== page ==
China is enduring its fifth epidemic in four years of an avian influenza strain that has killed hundreds of people, according to the World Health Organization.
Recent isolates of the influenza A H7N9 virus, found in humans and environmental samples, have genetic sequences characteristic of highly pathogenic avian influenza viruses, which cause disease in birds. While viruses with those changes could cause severe disease in birds, WHO officials reported in March that they had no evidence the changes affect pathogenicity or transmissibility in humans.
The current epidemic is the largest of five, with 460 reported human infections since Oct. 1, 2016, according to a March 3 report from the U.S. Centers for Disease Control and Prevention. Most infections in humans have been connected with exposure to poultry, especially on farms, in live bird markets, and at slaughter locations.
CDC officials are developing a vaccine against the H7N9 virus and working with counterparts in China in response to the latest epidemic.
The virus is transmitted from birds to humans, and the risk of sustained human-to-human transmission is low, according to the WHO. But the organization’s report notes that constant change is the nature of influenza viruses.
In a recording from a March 1 WHO press briefing in Switzerland, Jacqueline Katz, PhD, deputy director of the CDC’s influenza division and director of a CDC collaborating center with the WHO, said sporadic infections can occur in humans while avian influenza viruses circulate in poultry. Avian influenza viruses can acquire genetic changes that would let the viruses infect people more easily or spread person to person, which could lead to a pandemic, she said.
A negative-stained transmission electron microscopic image of the A H7N9 avian influenza virus. (Courtesy of Cynthia S. Goldsmith and Thomas Rowe/CDC)
The CDC report—an early release from the Morbidity and Mortality Weekly Report—indicates 453 of the 460 laboratory-confirmed human infections since October 2016 occurred in mainland China. Four others were associated with travel from the mainland to Hong Kong, one each involved travel to Macao and Taiwan, and one involved an asymptomatic poultry worker in Macao.
Of the 800 known human infections from the prior four outbreaks, 88 percent of victims developed pneumonia, and 41 percent died, the CDC reported.
The CDC Influenza Risk Assessment Tool, which is used to assess the pandemic risk of influenza A viruses not circulating in people, lists the low-pathogenic H7N9 avian influenza virus as having the highest risk of emergence and highest potential impact among 12 influenza viruses that are public health concerns. It also has the highest listed pandemic risk: moderate to high.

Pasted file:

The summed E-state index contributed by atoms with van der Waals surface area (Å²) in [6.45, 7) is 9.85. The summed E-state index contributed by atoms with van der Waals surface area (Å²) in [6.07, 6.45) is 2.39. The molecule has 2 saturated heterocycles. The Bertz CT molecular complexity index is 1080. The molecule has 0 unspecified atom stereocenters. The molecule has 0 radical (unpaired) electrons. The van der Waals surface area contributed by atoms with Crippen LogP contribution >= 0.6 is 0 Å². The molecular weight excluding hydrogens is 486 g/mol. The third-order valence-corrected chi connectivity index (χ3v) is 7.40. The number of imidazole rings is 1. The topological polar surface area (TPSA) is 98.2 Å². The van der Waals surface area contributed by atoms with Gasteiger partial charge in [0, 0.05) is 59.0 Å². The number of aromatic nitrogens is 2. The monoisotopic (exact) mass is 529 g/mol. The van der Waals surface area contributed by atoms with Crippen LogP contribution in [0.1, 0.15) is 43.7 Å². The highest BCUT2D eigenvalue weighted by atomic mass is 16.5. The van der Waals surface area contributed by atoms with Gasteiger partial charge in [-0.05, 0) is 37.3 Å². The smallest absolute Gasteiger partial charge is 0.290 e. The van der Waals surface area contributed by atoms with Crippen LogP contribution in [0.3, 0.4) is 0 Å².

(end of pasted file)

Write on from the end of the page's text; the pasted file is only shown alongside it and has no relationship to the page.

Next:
But the MMWR article notes the public health threat remains low.
A. Danielle Iuliano, PhD, an epidemiologist in the CDC’s influenza division and one of the MMWR article authors, said the general risk of a person becoming infected with the H7N9 virus is low, and she noted that most of the H7N9 infections in humans have followed exposure to poultry in specific areas of China. The assessment of a virus’s pandemic potential considers factors such as epidemiologic characteristics, virus characteristics, and clinical presentation, and the findings from that assessment become more important if the virus becomes transmissible among humans.
“Right now, we think the general risk to the public is low because it’s not transmissible person to person,” she said. “But we’re monitoring things very closely because of the anticipated pandemic risk.”
The virus is circulating among poultry populations and is endemic in some areas.
| ||Source: The World Health Organization
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As for the avian influenza isolates with characteristics of highly pathogenic viruses, Dr. Iuliano noted that clinical signs—including die-offs—among birds infected with highly pathogenic avian influenza viruses can help alert people that the virus is present before anyone becomes infected. Identifying the presence of low-pathogenic avian influenza often involves looking for the sources of infections in humans, she said. She was not aware of any bird die-offs reported in connection with the H7N9 epidemics.
U.S. Department of Agriculture officials also announced March 7 that a highly pathogenic H7N9 avian influenza virus found in a Tennessee chicken breeding flock was different from the H7N9 virus in China. On March 5, officials with the USDA Animal and Plant Health Inspection Service said the farm had the first commercial flock of 2017 with confirmed infections with a highly pathogenic avian influenza virus, then an unknown variety of H7 influenza.
The farm had 73,500 chickens. Birds on the property were depopulated and buried, APHIS information states.